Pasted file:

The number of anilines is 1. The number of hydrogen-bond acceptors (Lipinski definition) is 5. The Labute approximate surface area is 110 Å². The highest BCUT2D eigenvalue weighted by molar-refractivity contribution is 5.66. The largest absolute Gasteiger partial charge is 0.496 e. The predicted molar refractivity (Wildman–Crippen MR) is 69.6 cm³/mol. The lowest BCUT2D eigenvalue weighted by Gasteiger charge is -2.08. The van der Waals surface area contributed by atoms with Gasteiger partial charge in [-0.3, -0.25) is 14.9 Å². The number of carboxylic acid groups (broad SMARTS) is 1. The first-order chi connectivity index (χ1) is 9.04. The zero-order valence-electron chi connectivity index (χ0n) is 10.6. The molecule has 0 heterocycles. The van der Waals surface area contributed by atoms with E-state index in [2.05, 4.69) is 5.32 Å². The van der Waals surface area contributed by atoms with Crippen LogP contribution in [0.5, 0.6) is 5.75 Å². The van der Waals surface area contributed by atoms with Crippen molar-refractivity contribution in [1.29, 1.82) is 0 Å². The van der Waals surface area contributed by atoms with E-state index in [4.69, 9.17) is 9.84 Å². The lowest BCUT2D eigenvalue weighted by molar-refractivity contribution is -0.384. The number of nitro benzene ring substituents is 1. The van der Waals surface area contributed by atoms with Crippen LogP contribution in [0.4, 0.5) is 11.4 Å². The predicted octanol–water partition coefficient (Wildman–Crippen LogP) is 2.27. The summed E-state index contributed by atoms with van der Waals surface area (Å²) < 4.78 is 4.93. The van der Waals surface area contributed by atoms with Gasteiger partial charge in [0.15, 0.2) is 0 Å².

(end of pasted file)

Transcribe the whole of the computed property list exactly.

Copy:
The number of anilines is 1. The number of hydrogen-bond acceptors (Lipinski definition) is 5. The Labute approximate surface area is 110 Å². The highest BCUT2D eigenvalue weighted by molar-refractivity contribution is 5.66. The largest absolute Gasteiger partial charge is 0.496 e. The predicted molar refractivity (Wildman–Crippen MR) is 69.6 cm³/mol. The lowest BCUT2D eigenvalue weighted by Gasteiger charge is -2.08. The van der Waals surface area contributed by atoms with Gasteiger partial charge in [-0.3, -0.25) is 14.9 Å². The number of carboxylic acid groups (broad SMARTS) is 1. The first-order chi connectivity index (χ1) is 9.04. The zero-order valence-electron chi connectivity index (χ0n) is 10.6. The molecule has 0 heterocycles. The van der Waals surface area contributed by atoms with E-state index in [2.05, 4.69) is 5.32 Å². The van der Waals surface area contributed by atoms with Crippen LogP contribution in [0.5, 0.6) is 5.75 Å². The van der Waals surface area contributed by atoms with Crippen molar-refractivity contribution in [1.29, 1.82) is 0 Å². The van der Waals surface area contributed by atoms with E-state index in [4.69, 9.17) is 9.84 Å². The lowest BCUT2D eigenvalue weighted by molar-refractivity contribution is -0.384. The number of nitro benzene ring substituents is 1. The van der Waals surface area contributed by atoms with Crippen LogP contribution in [0.4, 0.5) is 11.4 Å². The predicted octanol–water partition coefficient (Wildman–Crippen LogP) is 2.27. The summed E-state index contributed by atoms with van der Waals surface area (Å²) < 4.78 is 4.93. The van der Waals surface area contributed by atoms with Gasteiger partial charge in [0.15, 0.2) is 0 Å².